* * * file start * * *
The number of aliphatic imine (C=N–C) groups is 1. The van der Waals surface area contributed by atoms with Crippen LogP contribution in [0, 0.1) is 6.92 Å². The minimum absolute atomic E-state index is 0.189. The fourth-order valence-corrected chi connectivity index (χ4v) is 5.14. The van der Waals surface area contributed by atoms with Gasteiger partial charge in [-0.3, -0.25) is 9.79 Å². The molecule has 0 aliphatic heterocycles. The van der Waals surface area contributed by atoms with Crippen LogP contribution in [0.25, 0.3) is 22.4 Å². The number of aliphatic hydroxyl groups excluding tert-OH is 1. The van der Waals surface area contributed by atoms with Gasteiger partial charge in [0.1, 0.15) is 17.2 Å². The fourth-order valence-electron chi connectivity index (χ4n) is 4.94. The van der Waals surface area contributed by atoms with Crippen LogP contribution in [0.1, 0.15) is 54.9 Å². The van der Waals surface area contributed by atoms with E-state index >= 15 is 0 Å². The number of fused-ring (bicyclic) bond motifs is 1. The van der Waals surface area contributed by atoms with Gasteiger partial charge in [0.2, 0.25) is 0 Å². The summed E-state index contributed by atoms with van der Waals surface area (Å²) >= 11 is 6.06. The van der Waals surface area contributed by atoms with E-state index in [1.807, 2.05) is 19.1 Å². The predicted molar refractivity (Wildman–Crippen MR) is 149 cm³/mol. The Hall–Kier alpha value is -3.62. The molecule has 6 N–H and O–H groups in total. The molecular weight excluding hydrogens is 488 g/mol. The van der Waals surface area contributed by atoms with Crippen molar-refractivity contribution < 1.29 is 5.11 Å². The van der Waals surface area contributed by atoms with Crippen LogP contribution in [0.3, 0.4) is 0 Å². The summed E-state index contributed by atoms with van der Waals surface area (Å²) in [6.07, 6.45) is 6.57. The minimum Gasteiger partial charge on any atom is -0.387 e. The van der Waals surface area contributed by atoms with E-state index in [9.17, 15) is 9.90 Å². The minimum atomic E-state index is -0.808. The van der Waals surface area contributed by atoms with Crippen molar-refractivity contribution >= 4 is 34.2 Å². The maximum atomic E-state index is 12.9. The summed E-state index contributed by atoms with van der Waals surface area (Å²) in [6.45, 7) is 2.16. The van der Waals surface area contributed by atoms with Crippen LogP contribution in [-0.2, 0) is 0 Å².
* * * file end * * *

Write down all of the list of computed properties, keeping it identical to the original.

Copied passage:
The number of aliphatic imine (C=N–C) groups is 1. The van der Waals surface area contributed by atoms with Crippen LogP contribution in [0, 0.1) is 6.92 Å². The minimum absolute atomic E-state index is 0.189. The fourth-order valence-corrected chi connectivity index (χ4v) is 5.14. The van der Waals surface area contributed by atoms with Gasteiger partial charge in [-0.3, -0.25) is 9.79 Å². The molecule has 0 aliphatic heterocycles. The van der Waals surface area contributed by atoms with Crippen LogP contribution in [0.25, 0.3) is 22.4 Å². The number of aliphatic hydroxyl groups excluding tert-OH is 1. The van der Waals surface area contributed by atoms with Gasteiger partial charge in [0.1, 0.15) is 17.2 Å². The fourth-order valence-electron chi connectivity index (χ4n) is 4.94. The van der Waals surface area contributed by atoms with Crippen LogP contribution in [0.1, 0.15) is 54.9 Å². The van der Waals surface area contributed by atoms with E-state index >= 15 is 0 Å². The number of fused-ring (bicyclic) bond motifs is 1. The van der Waals surface area contributed by atoms with Gasteiger partial charge in [0.2, 0.25) is 0 Å². The summed E-state index contributed by atoms with van der Waals surface area (Å²) >= 11 is 6.06. The van der Waals surface area contributed by atoms with E-state index in [1.807, 2.05) is 19.1 Å². The predicted molar refractivity (Wildman–Crippen MR) is 149 cm³/mol. The Hall–Kier alpha value is -3.62. The molecule has 6 N–H and O–H groups in total. The molecular weight excluding hydrogens is 488 g/mol. The van der Waals surface area contributed by atoms with Crippen molar-refractivity contribution < 1.29 is 5.11 Å². The van der Waals surface area contributed by atoms with Crippen LogP contribution in [0.3, 0.4) is 0 Å². The summed E-state index contributed by atoms with van der Waals surface area (Å²) in [6.07, 6.45) is 6.57. The minimum Gasteiger partial charge on any atom is -0.387 e. The van der Waals surface area contributed by atoms with E-state index in [9.17, 15) is 9.90 Å². The minimum atomic E-state index is -0.808. The van der Waals surface area contributed by atoms with Crippen molar-refractivity contribution >= 4 is 34.2 Å². The maximum atomic E-state index is 12.9. The summed E-state index contributed by atoms with van der Waals surface area (Å²) in [6.45, 7) is 2.16. The van der Waals surface area contributed by atoms with Crippen LogP contribution in [-0.2, 0) is 0 Å².